Then the bagpipes struck up again and I was shaken from my reverie and went about my day.

Yet I find myself sitting tonight with a sense of privilege that I’m here and I am lucky enough to stand firmly in the world… and I sense that I can always strive to be more and better to honour those who crossed my mind when I took time to remember.

And I leave it to Mary Oliver to best sum up the question that drives me as I remember and reflect:

“Tell me, what is it you plan to do with your one wild and precious life?”

On Visibility

I have an idea. Something I believe in and I want to take out into the world.

In previous blog post Connection, I started to articulate it:

And what I want? What I seek and quest for and hope for? More and better connected conversations in work-spaces. Time to talk. Use of dialogue techniques, coaching conversations, facilitated team discussions, café conversations, action learning opportunities…. All those great things where we invite people to speak up and out – where the invitation is to connect.

So I have this want… and an idea on how to fulfill that… The idea is not original, per-say –grounded in work pioneered by mentor/ friend Amanda Ridings through her Pause for Breath journey….configuring work by Nancy Kline and David Kantor.. it will include Gestalt methodologies, because I think they are useful and accessible. In my head, it’s a beautiful patchwork of models and experimental spaces inbetween for people to play with they way they talk and interact both in and out of work…

And I love this idea…. And I want to bring it into the world…..It’s called Exploring Dialogue – it’s kind of space to explore and experiment with how we interact with each other – slow time to build connections and really understand what happens to us physically, cognitively and emotionally in conversations.

For the past 2 weeks I’ve been mapping this idea. If I’m being honest, it has been languidly mooching around my brain for… I don’t know… months maybe… In my head, it’s been kind of hanging out in silk-pyjamas, eating Turkish delight , looking fabulous but with no real purpose or ambition… beautiful and fantastical.

Now I want it to get dressed, go out and earn it’s place in the world…but an idea can’t speak.. I have to do that for it… and this feels edgy.

Because for me to speak up and out, means visibility. To bring this idea into 3D  world opens the possibility that my beautiful idea is flawed… or perhaps I’m foolish…perhaps this notion is folly… Oh God. What if I’m unintelligible? and Then… what if someone steals my beautiful idea? Or trashes it?  Perhaps I’d be better keeping quiet?

James Ramsay’s recent blog on: Sharing…Have you met my baby? Resonated strongly with the concern about putting your stuff “out there”.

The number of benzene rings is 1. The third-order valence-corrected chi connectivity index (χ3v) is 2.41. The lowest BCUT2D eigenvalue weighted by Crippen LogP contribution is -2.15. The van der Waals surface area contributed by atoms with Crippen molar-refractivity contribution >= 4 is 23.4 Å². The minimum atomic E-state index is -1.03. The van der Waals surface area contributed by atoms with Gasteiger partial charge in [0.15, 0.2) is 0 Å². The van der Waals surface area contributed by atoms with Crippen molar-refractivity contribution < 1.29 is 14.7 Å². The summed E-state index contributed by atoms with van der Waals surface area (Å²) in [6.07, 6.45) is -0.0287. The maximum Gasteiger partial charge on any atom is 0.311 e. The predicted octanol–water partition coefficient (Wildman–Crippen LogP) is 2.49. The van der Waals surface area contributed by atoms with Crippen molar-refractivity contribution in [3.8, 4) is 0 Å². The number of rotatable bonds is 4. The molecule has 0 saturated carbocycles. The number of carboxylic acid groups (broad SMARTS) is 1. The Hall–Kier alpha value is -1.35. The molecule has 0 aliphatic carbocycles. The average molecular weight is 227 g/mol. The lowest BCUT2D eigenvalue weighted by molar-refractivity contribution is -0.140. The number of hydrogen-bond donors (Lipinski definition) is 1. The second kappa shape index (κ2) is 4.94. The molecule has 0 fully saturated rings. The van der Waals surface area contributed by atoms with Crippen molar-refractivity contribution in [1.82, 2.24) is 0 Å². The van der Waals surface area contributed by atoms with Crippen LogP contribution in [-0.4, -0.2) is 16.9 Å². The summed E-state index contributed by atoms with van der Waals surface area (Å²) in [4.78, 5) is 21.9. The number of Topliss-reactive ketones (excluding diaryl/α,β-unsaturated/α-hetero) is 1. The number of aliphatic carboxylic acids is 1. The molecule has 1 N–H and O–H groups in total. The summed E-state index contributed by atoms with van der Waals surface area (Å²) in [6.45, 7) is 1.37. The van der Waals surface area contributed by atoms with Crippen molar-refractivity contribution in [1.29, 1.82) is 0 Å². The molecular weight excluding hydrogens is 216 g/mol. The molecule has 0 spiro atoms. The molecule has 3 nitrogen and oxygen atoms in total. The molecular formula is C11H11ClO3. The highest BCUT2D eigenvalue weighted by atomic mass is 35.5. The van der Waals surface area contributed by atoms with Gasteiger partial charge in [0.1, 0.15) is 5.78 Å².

I remember my massive trepidation when I first blogged.. knowing I wanted to write… not knowing how that would be.. trying to control… relinquishing control in the end and just posting something that meant something to me… the terror I felt and the gratefulness to the warm twitter presence of Niall Gavin( @niallgavinuk) for cheering me into the blogosphere.

I’m reading Brene Brown’s new book : Daring Greatly.  This morning I read The start of Chapter 4 and put the book down with a quiet “Yes.”

“..as adults we realize that to live with courage, purpose and connection – to be the person whom we long to be – we must again be vulnerable. We must take off the armour, put down the weapons, show up and let ourselves be seen”

I want to show up and be seen as someone who supports better, more skilled conversations. I want to create a safe –yet-experimental spaces to work in slow time on dialogue and connection. I want fuchsiablue to be associated with something authentic, meaningful, purposeful, useful (no hanging about in pyjamas, looking lovely –we have work to do). I want that and it scares me a lot – to say it and to want it.. because it could go horribly wrong.

In the last 2 weeks I have spoken quietly to a number of people about my idea… showing up slowly.  My infinite thanks to David Goddin (@ChangeContinuum)  for 4 words, posed on 12th September at the end of a tweet : How can I help? In the time & space in-between, he has shown himself to be simply awesome.

So I have this idea…and it feels right to bring it into the world not with vast fanfares and taster sessions advertised on Linkedin… not to mail drop hundreds of people or rely on a pretty flyer where I can’t seem to articulate myself on 1 page. It feels right to show up here, on the blog, where I’ve been working to show up since April.

My aim is to run “something” on 6th December in London for a half day. And “something similar” in Edinburgh on 7th December… It’s fairly formed in my head, but I’m feeling my way into this visible space.

If you’d like to know more about Exploring Dialogue as an idea, please comment here or email me: info@fuchsiablue.com.

ps: My deepest thanks also to Martin Harvey for time, good challenge, encouragement and wisdom.. and all for the price of an Americano…